Infectious esophagitis generally occurs in patients with impaired immunity. Although methods to suppress the immune system evolve, the potential infectious consequences are poorly understood. The purpose of this article is to review the risk factors, diagnosis, and treatment of infectious esophagitis.
Minimal pediatric data, including a few case reports and series, involve infectious esophagitis. Esophageal infections are usually caused by the following microbes, in order starting with the most common: Candida albicans, herpes simplex virus, and cytomegalovirus. Uncommon risk factors in these and other reports include epidural triamcinolone and oral budesonide in addition to more common risk factors such as HIV infection, chemotherapeutic agents, and transplant immunosuppressive medications. Rare reports involve immunocompetent patients and treatment of these patients is controversial.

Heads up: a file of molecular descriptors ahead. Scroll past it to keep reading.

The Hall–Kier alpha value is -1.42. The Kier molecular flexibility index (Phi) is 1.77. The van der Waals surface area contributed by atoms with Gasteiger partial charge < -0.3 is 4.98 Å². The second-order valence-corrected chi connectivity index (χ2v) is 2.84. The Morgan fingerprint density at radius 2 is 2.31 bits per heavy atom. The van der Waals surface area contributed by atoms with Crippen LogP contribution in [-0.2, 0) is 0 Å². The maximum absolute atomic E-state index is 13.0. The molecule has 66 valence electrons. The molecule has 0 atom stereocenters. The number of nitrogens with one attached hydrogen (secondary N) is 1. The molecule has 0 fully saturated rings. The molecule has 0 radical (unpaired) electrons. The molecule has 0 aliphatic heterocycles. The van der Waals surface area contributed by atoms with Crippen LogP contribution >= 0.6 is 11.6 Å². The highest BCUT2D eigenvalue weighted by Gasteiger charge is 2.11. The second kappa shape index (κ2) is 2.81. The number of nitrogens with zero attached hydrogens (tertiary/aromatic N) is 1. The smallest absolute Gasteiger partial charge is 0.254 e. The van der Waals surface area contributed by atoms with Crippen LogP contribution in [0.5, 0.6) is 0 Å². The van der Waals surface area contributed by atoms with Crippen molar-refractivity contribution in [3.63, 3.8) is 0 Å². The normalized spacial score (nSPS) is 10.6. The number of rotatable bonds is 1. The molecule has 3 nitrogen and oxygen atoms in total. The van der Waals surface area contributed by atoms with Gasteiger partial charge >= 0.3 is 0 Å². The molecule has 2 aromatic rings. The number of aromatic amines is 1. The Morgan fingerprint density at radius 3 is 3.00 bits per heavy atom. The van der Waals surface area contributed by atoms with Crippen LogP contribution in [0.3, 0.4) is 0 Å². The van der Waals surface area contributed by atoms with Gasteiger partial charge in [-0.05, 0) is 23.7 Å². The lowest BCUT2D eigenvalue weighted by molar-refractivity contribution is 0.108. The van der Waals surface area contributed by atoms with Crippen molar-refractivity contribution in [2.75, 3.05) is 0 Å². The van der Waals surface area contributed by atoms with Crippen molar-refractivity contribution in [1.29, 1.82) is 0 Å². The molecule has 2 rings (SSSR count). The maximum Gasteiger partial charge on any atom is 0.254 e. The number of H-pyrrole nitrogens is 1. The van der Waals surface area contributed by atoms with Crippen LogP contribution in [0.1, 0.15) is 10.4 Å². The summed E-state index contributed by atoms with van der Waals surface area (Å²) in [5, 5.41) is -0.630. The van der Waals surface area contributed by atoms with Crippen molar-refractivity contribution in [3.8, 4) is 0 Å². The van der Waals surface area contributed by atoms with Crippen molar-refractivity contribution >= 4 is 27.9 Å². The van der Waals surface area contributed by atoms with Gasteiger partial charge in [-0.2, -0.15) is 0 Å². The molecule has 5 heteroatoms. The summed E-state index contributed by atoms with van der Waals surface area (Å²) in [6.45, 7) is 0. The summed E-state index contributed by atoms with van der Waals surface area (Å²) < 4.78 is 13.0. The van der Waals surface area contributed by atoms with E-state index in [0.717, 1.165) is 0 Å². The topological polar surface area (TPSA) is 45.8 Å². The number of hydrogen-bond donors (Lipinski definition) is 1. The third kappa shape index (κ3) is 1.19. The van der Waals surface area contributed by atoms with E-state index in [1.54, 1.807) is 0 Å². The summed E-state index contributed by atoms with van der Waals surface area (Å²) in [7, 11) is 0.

Understanding of infectious esophagitis is growing, and risk factors, diagnosis, and treatments are evolving.
aDivision of Infectious Disease and Immunology, Department of Pediatrics
bDivision of Gastroenterology, Hepatology and Nutrition, Levine Children's Hospital, Carolinas Medical Center, Charlotte, North Carolina, USA
Correspondence to Niraj C. Patel, MD, MS, Department of Pediatrics, Section of Infectious Disease and Immunology, Levine Children's Hospital at Carolinas Medical Center, PO Box 32861, Charlotte, NC 28203, USA. Tel: +1 704 381 6803; fax: +1 704 381 6841; e-mail: Niraj.Patel@carolinashealthcare.org